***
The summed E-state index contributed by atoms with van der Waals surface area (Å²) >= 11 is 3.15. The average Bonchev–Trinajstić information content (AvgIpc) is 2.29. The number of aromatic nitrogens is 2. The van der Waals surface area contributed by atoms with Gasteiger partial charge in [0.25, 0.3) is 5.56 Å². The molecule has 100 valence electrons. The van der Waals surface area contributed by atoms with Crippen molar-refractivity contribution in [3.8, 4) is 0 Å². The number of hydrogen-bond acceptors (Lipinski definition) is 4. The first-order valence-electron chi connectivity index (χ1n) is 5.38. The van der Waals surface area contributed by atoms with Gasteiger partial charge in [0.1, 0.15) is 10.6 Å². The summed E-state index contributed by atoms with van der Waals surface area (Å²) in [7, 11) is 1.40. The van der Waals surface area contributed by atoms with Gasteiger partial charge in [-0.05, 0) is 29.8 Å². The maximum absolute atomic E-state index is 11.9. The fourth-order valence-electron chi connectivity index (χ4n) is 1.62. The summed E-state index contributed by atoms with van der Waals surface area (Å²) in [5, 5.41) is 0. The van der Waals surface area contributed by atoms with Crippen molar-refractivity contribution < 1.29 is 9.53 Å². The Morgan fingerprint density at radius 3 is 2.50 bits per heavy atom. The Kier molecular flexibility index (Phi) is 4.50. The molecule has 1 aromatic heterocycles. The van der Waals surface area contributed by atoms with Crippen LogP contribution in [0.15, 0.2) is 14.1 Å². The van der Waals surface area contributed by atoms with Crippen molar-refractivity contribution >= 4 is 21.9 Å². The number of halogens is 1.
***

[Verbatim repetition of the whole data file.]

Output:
The summed E-state index contributed by atoms with van der Waals surface area (Å²) >= 11 is 3.15. The average Bonchev–Trinajstić information content (AvgIpc) is 2.29. The number of aromatic nitrogens is 2. The van der Waals surface area contributed by atoms with Gasteiger partial charge in [0.25, 0.3) is 5.56 Å². The molecule has 100 valence electrons. The van der Waals surface area contributed by atoms with Crippen molar-refractivity contribution in [3.8, 4) is 0 Å². The number of hydrogen-bond acceptors (Lipinski definition) is 4. The first-order valence-electron chi connectivity index (χ1n) is 5.38. The van der Waals surface area contributed by atoms with Gasteiger partial charge in [0.1, 0.15) is 10.6 Å². The summed E-state index contributed by atoms with van der Waals surface area (Å²) in [7, 11) is 1.40. The van der Waals surface area contributed by atoms with Gasteiger partial charge in [-0.05, 0) is 29.8 Å². The maximum absolute atomic E-state index is 11.9. The fourth-order valence-electron chi connectivity index (χ4n) is 1.62. The summed E-state index contributed by atoms with van der Waals surface area (Å²) in [5, 5.41) is 0. The van der Waals surface area contributed by atoms with Crippen molar-refractivity contribution < 1.29 is 9.53 Å². The Morgan fingerprint density at radius 3 is 2.50 bits per heavy atom. The Kier molecular flexibility index (Phi) is 4.50. The molecule has 1 aromatic heterocycles. The van der Waals surface area contributed by atoms with Crippen LogP contribution in [0.15, 0.2) is 14.1 Å². The van der Waals surface area contributed by atoms with Crippen molar-refractivity contribution >= 4 is 21.9 Å². The number of halogens is 1.